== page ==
Thursday, January 5, 2012
The Heart of the Community. The Library.
As a child, my mother brought me to the library once or twice a week. We did not have a large free library in our "hamlet" and were required to pay for membership at the larger town libraries, which were free to residents of areas outlying my own. (I never quite understood the geographical and legal limitations of the hamlet, but I don't think that matters. All I know is that our taxes did not go toward library services and we paid at the library for our cards.) Mom taught me that a library was something worth paying for, directly if necessary. We were lucky that we could afford the fee and that we didn't have to travel too far get there. The library was a destination. It was a building filled with knowledge and a place where my imagination could run wild. I could borrow books, and posters, and records and think of them as my own for a short while because I was part of a special community of library patrons.
The right to be part of a "special" community that provides a physical space where one can have a figurative key to a bigger world heightens empathy. The library allowed me to see and explore commonalities among diverse peoples all over the world, so I could better understand my own place and those of others. I believe everyone should have free access to such a place.
I have a memory of sitting in my elementary school library. Mom was meeting with my teacher and I was lovingly parked in front of a display of Dr. Seuss books. The round carousel in the middle of the room held "Green Eggs and Ham," "The Cat in the Hat," "One Fish Two Fish..." Mom was away long enough for me to read every single book on exhibit. I had such a feeling of accomplishment. I felt warm and cozy inside and always identified that space as a piece of me; it was a place from which I took a memory that was partly responsible for making me an enthusiastic reader.
Reading library books gave me a safe way to explore who I am. It gave me confidence to define my personal identity and acknowledge my uniqueness.
In college, I spent a lot of time at the library. The building was old. The spaces with my favorite collections were dark. The seating was not comfortable. It didn't matter to me at the time. The library was an old friend - a relative of my home town library. I went there not only for the books that I needed, but also for its welcoming arms that allowed me to feel the pulse of my education and to feel "home." (Some people seek familiar food when in a foreign place. I seek the familiarity of a library.) Computers at the library became a new key to my community. The computers allowed me easier access to the knowledge and creativity embodied in my favorite building on campus.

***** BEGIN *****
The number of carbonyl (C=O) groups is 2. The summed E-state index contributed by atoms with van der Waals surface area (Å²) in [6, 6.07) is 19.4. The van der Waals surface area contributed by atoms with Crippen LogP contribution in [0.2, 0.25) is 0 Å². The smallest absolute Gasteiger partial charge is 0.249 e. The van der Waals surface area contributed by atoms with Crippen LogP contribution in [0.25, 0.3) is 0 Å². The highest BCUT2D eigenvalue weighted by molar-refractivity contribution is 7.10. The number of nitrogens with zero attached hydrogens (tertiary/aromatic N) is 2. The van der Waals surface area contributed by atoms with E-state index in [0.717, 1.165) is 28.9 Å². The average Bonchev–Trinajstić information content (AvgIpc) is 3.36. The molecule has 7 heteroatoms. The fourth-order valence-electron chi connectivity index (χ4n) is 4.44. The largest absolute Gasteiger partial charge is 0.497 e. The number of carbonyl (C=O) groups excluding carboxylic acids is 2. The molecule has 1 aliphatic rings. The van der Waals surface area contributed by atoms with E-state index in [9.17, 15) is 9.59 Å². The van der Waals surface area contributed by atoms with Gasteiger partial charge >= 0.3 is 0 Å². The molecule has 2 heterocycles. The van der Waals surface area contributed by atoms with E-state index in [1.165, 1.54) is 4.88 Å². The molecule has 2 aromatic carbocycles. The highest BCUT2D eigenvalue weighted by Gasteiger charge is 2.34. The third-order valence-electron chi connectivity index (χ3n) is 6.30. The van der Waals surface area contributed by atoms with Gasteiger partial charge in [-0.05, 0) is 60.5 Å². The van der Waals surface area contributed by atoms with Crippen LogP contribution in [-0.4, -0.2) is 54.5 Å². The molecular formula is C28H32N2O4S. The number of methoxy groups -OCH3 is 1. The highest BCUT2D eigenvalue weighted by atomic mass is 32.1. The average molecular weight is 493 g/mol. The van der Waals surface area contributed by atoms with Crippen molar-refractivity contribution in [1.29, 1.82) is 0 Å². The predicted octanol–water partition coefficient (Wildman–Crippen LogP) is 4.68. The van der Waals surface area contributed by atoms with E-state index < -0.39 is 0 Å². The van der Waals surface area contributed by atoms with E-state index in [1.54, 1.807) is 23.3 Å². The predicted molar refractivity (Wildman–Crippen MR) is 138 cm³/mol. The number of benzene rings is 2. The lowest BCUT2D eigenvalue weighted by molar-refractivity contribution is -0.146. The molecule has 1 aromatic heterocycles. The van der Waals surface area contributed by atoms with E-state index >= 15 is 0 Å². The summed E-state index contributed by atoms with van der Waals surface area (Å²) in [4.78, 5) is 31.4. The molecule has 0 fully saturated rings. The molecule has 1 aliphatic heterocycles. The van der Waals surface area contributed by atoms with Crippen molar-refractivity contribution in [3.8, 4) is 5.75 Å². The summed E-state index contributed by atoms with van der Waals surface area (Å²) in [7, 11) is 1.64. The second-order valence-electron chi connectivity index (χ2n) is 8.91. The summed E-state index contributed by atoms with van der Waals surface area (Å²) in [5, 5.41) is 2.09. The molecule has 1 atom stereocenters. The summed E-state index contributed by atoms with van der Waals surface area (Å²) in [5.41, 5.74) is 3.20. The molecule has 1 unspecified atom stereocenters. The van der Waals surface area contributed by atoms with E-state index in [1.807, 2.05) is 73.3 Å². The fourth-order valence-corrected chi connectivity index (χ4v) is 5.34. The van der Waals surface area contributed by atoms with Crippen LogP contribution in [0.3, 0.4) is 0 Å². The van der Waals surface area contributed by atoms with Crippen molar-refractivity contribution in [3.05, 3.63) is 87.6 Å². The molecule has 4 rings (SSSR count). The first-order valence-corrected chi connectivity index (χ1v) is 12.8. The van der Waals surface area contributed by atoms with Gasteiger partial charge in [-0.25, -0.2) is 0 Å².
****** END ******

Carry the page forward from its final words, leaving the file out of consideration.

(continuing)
The realization that I could develop my brain as others had done in that building helped me better understand what education could do for me.
Libraries are changing. They began their biggest change in 100 years during my time in college. Computers brought into libraries were yet to reach very far out when I was an undergraduate student. Few people had them in their homes. There was little information available on them. Things are so different today, two decades later, that many people feel we don't need libraries anymore. They believe that so much information is available through computers in our homes and in our pockets that libraries are obsolete. I am a big Internet user. I spend much of my day getting my information from remote machines and connecting to other people and worlds through them but I still actively use the library. Libraries have never just been about the books or even the information they provide.
Libraries give knowledge some tangible structure, providing a contained place and some authority to learn to evaluate information. Libraries attach local support and familiarity to large bodies of human ideas that are often different from our own.
The library in the Town in which I settled as an adult has provided me with reading material and a comforting place to do my writing and research. As a young mother, it was a haven where I could meet with other young mothers finding their way. It allowed me to hand my daughter a key to knowledge and assisted me with helping to instill a love of learning and curiosity. My library has remote access to reading materials and databases. It provides a place for local artists to display works, for community groups to meet, for people to discuss big ideas in a neutral space. My town has even been working for the past few years to build an outdoor gathering area near our library. There is a gazebo with plans to have outdoor concerts. They will even be putting in a skate pond. My fellow townspeople seem to feel as I do - that the library is our local heart that can serve as a grounding point for our shared activities, the growth of ideas, and the building of a better future.
A library gives us a heightened sense of place that embodies civic pride. It allows us to discover, articulate and even show off who we are and who we want to be.
A library building and the human support within is a monument to civilization. It shows us all bound together with our dreams and our potential represented in one building. That is where libraries stand in my opinion. That is where they will always stand - reminding us from where we came while pointing us toward where we are going. Libraries will change, but they always have the potential to be the heart of every small community and a thread from one community to the next.